MarshKeepers make their mark
Volunteer program leans on passionate locals to help maintain landscape.
Update: As of October 2020 we are no longer recruiting for MarshKeepers.
For many of us, weekend mornings are sacred. They’re reserved for sleep-ins, crosswords and cartoons. Luxurious coffee sipping and lounging in pyjamas.
But for one Red Deer family, these typical activities don’t hold the draw they once did.
Instead, the Heiberts and Milners prefer to pack themselves (and a picnic lunch) into their truck and travel 40 minutes northeast to the White Sands area, near the shores of Buffalo Lake.
Wearing green hats and work gloves, they spend the rest of the day traversing parts of two quarter sections (320 acres or 129 hectares) by foot, and documenting plants and wildlife they see, recording if there’s been any type of destructive activity on the land or to wetlands, and collecting any litter they find.
When they tell their family and friends how they spend their weekends, they’re often told, “you’re doing such a good thing.”
That may be true, but the rewards for this family goes much further than altruism.
A few months ago, Kevin Milner was watching television when a piece came on about DUC’s MarshKeepers program.
“The TV segment showed what our MashKeepers do, and how they’re helping the DUC mission,” says program co-ordinator, Lee Ann Singleton.
In the province of Alberta alone, DUC maintains over 100,000 acres (40,468 hectares) of wetlands and uplands. These acres provide wildlife with important habitat while also storing carbon, filtering water, and mitigating against floods. “But with just nine field staff—it’s a challenge to regularly visit each project,” says Singleton.
So, in 2015, the MarshKeeper’s program was born. MarshKeepers visit nearby DUC land projects and document what they see. They formalize their observations in a report that then gets sent to Singleton.
Milner liked the idea of helping safeguard a patch of his province. After discussing the idea with his partner, Brianna Heibert, he registered the family in the program.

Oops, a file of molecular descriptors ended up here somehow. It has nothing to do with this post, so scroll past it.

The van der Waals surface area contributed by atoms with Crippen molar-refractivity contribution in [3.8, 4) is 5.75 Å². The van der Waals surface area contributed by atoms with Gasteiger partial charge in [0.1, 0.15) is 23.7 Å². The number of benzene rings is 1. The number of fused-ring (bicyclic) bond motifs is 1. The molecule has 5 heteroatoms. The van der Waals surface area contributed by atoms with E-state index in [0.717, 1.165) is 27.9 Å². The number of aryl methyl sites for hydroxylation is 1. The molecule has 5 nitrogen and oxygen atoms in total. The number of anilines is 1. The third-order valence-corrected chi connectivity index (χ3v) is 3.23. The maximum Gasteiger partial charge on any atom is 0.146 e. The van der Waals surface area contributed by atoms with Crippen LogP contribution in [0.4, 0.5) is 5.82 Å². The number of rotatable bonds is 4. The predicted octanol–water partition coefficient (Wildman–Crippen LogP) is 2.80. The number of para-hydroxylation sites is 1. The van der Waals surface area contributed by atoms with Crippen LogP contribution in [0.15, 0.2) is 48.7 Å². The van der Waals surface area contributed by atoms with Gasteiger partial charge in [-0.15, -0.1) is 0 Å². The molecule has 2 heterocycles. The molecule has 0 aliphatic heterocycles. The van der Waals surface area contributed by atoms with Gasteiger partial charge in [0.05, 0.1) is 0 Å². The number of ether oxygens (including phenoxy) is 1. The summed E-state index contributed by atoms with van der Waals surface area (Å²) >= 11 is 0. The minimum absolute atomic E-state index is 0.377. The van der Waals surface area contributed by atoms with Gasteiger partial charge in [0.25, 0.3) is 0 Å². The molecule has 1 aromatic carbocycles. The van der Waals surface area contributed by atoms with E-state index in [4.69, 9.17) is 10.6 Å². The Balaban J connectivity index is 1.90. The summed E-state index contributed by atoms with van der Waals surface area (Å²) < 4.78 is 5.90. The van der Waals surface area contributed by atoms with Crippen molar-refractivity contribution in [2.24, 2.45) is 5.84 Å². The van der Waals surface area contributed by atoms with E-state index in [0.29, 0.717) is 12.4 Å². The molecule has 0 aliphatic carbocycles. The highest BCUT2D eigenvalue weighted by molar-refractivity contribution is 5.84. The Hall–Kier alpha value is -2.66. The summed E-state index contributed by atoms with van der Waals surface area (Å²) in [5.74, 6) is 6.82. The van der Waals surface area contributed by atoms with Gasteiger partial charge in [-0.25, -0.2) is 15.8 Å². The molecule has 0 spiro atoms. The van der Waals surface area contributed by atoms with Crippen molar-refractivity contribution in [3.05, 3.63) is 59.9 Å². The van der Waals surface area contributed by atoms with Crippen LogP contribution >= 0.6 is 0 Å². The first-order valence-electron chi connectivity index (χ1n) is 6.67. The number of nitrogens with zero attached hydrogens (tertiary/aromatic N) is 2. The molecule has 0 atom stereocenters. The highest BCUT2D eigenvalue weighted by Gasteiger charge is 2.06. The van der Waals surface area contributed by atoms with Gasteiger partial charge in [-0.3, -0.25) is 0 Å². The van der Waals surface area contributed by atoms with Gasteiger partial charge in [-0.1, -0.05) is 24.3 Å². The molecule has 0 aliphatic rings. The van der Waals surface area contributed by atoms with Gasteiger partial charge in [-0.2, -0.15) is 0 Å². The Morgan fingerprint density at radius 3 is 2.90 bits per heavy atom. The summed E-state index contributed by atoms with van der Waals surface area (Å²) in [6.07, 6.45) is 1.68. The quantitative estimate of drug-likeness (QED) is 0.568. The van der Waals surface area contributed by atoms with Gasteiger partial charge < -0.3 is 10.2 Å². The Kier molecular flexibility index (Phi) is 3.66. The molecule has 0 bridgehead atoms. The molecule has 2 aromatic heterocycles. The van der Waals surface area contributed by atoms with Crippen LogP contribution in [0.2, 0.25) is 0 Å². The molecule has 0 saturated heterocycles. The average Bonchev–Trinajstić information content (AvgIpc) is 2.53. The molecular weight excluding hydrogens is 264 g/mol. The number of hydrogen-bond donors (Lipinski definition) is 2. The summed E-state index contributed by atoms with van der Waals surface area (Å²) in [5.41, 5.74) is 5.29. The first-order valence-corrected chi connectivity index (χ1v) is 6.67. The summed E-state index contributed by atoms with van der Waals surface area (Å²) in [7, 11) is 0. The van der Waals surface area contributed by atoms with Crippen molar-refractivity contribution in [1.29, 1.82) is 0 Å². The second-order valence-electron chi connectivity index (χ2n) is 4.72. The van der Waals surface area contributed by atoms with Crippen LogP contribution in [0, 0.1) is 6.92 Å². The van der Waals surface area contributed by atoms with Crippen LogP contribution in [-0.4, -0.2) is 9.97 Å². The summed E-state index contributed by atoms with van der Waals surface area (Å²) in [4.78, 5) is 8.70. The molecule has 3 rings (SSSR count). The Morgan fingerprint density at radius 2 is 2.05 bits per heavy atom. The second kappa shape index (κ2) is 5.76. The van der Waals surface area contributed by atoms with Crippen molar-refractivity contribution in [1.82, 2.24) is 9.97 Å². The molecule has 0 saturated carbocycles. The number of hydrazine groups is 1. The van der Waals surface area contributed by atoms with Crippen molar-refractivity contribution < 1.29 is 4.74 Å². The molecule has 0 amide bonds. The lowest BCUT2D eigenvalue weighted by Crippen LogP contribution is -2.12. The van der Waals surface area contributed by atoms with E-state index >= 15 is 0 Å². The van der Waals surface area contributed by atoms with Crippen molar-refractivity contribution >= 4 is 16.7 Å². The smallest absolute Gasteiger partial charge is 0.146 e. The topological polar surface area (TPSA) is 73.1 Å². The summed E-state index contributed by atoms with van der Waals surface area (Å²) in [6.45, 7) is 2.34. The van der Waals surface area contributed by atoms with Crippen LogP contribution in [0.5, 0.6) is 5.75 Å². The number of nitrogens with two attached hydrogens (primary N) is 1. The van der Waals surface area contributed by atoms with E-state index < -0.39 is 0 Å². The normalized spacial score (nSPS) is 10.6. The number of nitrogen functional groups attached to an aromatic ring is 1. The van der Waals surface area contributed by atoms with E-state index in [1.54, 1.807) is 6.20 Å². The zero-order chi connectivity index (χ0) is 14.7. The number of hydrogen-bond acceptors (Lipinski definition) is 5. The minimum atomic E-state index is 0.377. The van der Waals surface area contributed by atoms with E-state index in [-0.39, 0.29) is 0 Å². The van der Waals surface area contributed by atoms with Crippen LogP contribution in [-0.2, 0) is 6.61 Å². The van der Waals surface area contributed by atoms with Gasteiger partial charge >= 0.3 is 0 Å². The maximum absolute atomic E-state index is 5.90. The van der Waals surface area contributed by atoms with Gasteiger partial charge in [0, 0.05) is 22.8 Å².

A few days later, they received four marshkeeping kits—one for each member of the family. “To be honest, I wasn’t sure how the girls would respond to the news,” says Milner. He needn’t have worried.
A natural place to look after
If it was up to them, sisters Kasidee and Kaidance say they’d ditch city life in a heartbeat.
“Both me and Kaidance want to be on a farm and be in the country. But since we live in the city, being a MarshKeeper is pretty close,” says Kasidee, 14. “Alberta’s known for a lot of things,” continues Kasidee, referring to the lumber, oil and gas industries. “It makes me proud to be able to say I’m helping keep it green.”
When the family first began inspecting their DUC land project in the White Sands area, they’d actively explore for a couple hours. Now when they go out, they spend full days in the field.
“It’s great to walk around, and get to know each other again,” says Brianna.
Unlike in their day-to-day lives, marshkeeping is electronics-free (a rule this family set for itself). They make one exception: the family camera, used to document special moments.
Kaidance, 10, is OK with leaving her gadgets behind. “Nowadays, kids are always on their phones or the Internet and they don’t always know about the environment around them,” she says.
“I think it’s good for little kids like me to [marsh keep]. It gets them outside,” she adds. “Plus, it’s really great because then you can identify all the different types of ducks.”
In the past two months, Brianna’s watched her daughters learn more about their environment, and the value of wetlands. Now when they take their dogs to a local park in Red Deer, they find themselves identifying plant species and waterfowl.
“I didn’t know this [MarshKeepers] program existed,” says Brianna. “Now that I do, I want to tell everyone. It’s a great way to spend a day.”
Kevin receives lots of positive feedback from friends when he shares how his family’s spending their weekends. “But we’re not do-gooders,” he says.
“That’s how this started. We wanted to do a good thing, but it’s really transitioned to it being a part of our lives. It’s our family time. Now we say, ‘let’s go to our marsh.’”
Today, there are 165 MarshKeepers in the province of Alberta. In 2017, they will inspect approximately 55,000 acres.
This is their gift to Canada’s wetlands, waterfowl, and all wildlife.
Read These Stories NextRead more stories
How do peatlands impact wildfires?
trueWetland ecosystems found throughout Canada’s boreal region can help mitigate the impacts of wildfire.
The Scott-Newton Wetland: A legacy built on a love of nature and wildlife lives on
trueHow a DUC project in Ontario's Trent River Watershed became a protected family treasure.
Atocas Bay: A gift of nature that’s for the birds and more
trueThe Atocas Bay project highlights the benefits of restored wetlands and how agricultural stewardship can sustain both farming and wildlife.